U.K. family agrees to RFID monitoring. For science, of course.. “A British family has agreed to have their activities monitored via RFID tags while they occupy a new smart home, in order to provide data to the builder, which will use the info to make future home-building decisions. As family members move from room to room, 26 sensors will track their locations, giving the builder a better idea of whether, say, anyone is actually using the hot tub or playing table tennis in the garage.”
BBC TV channels to be put on net. “The BBC’s TV channels will be made available on the internet, BBC Director General Mark Thompson has confirmed. He announced plans for the MyBBCPlayer – which will allow viewers to legally download seven days of programmes [...]. A simulcast of BBC One or BBC Two, letting UK viewers see programmes on the web at the same time as they go out on TV, is also planned as part of MyBBCPlayer . “
Booking A Flight Companion. “Peter Shankman has created a system that allows travellers to book the person they’d like to sit next to. He says, “I’ve created match.com meets expedia meets friendster. You register at AirTroductions, and create a profile. Enter in your photo, and various facts about you, depending on whether you’re looking for a business connection or a personal connection or both. Once that’s done, the next time you fly, you enter your itinerary at the site, and AirTroductions shows you who else has registered for your flight, as well.”"
Roamin’ Holiday. “Imagine leaving your car at home and networking with other GPS-phone users to form impromptu car pools, or receiving Web pages on your phone about Pickett’s ill-fated charge as you amble up Seminary Ridge in Gettysburg. Geo-aware devices that trigger location-specific services will become as natural as the very idea of wirelessness, and the Web itself will cease to be a placeless cyberspace and will be pinned at millions of points to the physical world we inhabit. “
Cellphones Catapult Rural Africa to 21st Century. “On this dry mountaintop, 36-year-old Bekowe Skhakhane does even the simplest tasks the hard way. Fetching water from the river takes four hours a day. To cook, she gathers sticks and musters a fire. Light comes from candles. But when Ms. Skhakhane wants to talk to her husband, who works in a steel factory 250 miles away in Johannesburg, she does what many in more developed regions do: she takes out her mobile phone.”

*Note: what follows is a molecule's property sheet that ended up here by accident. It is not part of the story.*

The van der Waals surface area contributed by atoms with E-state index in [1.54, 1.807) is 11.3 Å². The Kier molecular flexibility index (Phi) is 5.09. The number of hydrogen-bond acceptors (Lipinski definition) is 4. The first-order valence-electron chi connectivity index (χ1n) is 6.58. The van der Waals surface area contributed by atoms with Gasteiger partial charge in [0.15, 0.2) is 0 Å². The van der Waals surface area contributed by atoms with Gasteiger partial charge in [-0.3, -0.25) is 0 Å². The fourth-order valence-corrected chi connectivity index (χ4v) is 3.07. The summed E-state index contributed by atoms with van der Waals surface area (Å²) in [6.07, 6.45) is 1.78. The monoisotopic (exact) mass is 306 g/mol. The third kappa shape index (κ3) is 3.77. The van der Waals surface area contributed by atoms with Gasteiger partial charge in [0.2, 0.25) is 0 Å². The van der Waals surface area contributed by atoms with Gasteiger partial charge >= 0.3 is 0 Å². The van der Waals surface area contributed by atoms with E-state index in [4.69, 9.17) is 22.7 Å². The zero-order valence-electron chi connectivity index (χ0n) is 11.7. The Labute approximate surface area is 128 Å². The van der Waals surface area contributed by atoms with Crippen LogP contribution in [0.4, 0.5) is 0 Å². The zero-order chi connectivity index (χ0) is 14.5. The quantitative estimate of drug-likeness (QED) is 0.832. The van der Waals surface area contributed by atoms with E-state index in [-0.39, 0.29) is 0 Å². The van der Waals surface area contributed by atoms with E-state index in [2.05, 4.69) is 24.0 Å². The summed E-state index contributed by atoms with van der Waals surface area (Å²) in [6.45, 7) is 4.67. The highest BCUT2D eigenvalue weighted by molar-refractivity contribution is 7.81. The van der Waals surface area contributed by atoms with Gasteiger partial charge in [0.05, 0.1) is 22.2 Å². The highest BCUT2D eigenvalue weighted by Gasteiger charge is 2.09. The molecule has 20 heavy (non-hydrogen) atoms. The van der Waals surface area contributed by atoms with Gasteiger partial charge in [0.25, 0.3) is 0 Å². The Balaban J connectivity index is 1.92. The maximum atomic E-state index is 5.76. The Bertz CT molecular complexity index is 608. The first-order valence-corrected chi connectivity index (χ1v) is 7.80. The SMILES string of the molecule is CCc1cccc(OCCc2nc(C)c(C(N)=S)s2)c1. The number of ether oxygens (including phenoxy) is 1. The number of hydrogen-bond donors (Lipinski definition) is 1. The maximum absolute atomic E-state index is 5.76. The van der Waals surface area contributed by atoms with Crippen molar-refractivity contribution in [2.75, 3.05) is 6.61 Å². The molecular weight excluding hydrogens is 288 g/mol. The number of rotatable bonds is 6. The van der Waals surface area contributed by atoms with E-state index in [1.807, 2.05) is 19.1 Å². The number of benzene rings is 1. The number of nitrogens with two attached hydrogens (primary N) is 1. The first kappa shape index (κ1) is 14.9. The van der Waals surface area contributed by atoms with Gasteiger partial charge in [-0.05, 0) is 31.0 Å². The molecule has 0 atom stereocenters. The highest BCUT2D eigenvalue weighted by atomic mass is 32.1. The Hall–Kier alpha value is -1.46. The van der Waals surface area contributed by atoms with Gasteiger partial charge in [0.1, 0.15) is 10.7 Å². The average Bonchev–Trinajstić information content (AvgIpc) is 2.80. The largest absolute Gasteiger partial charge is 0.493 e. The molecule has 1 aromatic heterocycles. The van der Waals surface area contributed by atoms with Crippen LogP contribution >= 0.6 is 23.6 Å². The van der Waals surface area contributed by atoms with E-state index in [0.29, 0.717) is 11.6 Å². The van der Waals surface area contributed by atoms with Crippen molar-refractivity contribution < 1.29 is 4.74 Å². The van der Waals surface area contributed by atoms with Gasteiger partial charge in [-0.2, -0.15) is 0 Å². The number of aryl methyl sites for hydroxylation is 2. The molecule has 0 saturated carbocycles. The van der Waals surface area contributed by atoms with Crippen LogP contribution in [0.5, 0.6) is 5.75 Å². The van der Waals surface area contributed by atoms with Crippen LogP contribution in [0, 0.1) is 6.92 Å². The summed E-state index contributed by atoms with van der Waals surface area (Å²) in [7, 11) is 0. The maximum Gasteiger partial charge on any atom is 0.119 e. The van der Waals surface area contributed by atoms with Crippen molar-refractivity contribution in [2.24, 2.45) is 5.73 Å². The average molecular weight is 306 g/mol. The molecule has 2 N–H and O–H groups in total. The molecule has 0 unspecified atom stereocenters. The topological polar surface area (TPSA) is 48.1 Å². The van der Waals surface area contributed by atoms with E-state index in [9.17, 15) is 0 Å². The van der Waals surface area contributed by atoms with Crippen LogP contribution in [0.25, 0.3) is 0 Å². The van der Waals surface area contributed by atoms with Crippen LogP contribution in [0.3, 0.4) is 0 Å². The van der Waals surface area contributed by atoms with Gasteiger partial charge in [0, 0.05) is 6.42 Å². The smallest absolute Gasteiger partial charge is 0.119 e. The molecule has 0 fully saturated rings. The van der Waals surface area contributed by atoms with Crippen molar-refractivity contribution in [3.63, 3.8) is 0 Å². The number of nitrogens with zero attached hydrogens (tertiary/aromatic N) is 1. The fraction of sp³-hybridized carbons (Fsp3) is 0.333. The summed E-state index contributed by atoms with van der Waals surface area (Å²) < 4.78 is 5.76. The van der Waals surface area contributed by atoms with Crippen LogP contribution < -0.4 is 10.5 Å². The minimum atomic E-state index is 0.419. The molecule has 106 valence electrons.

New York Times
People raised in Asia perceive more detail than those raised in the USA. “A study that tracked eye motions of subject shown photographs concluded that people raised in Asia took in more detail in the background and more information about the relationship between the foreground and background objects than did people raised in America, who focused largely on foreground objects. The researchers claim that this is the result of a more cooperative culture in Asia that is driven by higher population density and historical communal modes of production (shared irrigation systems for rice paddies), while western culture is more individualized. “
Unity game engine adds Windows support. “Well, we support anything that makes developing games easier, because that’s going to ultimately mean more diverse games that break the stultifying parade of sequels that plague the industry. There are thousands of guys (and maybe dozens of girls) out there right now that have always dreamed of making a game but have been put off by the ever-escalating costs of doing so.”
Hitachi’s DV-DH1000W, a terabyte hi-def DVR with DVD recorder. “Hitachi’s new DV-DH1000W records up to 68 hours of hi-def video (or 1700 hours of standard def) on its sizable 1000GB array—we’re assuming it’s an array since 1TB drives haven’t hit the street yet—and also features a DVD burner for flushing it all out.”
GoogleOS? YahooOS? MozillaOS? WebOS?. “I’m looking at the rest of the most commonly used apps on my Powerbook and there’s not too many of them that absolutely need to be standalone desktop applications. Text editor, IM, Word, Excel, FTP, iCal, address book…I could imagine versions of these running in a browser.”
Downloading Disrupted. “PlayLouder have signed a deal with Sony-BMG, one of the biggest record companies in the world, that will allow PlayLouder members to download music and then share it with their peers. The PlayLouder software analyses the sharing and works out what songs are being shared and how frequently. They then pay a fee based on this to the record label that owns the songs rights.
This business model is truly revolutionary. It allows users to continue file sharing and actively encourage this whilst satisfying the record labels by compensating them based on actual figures. “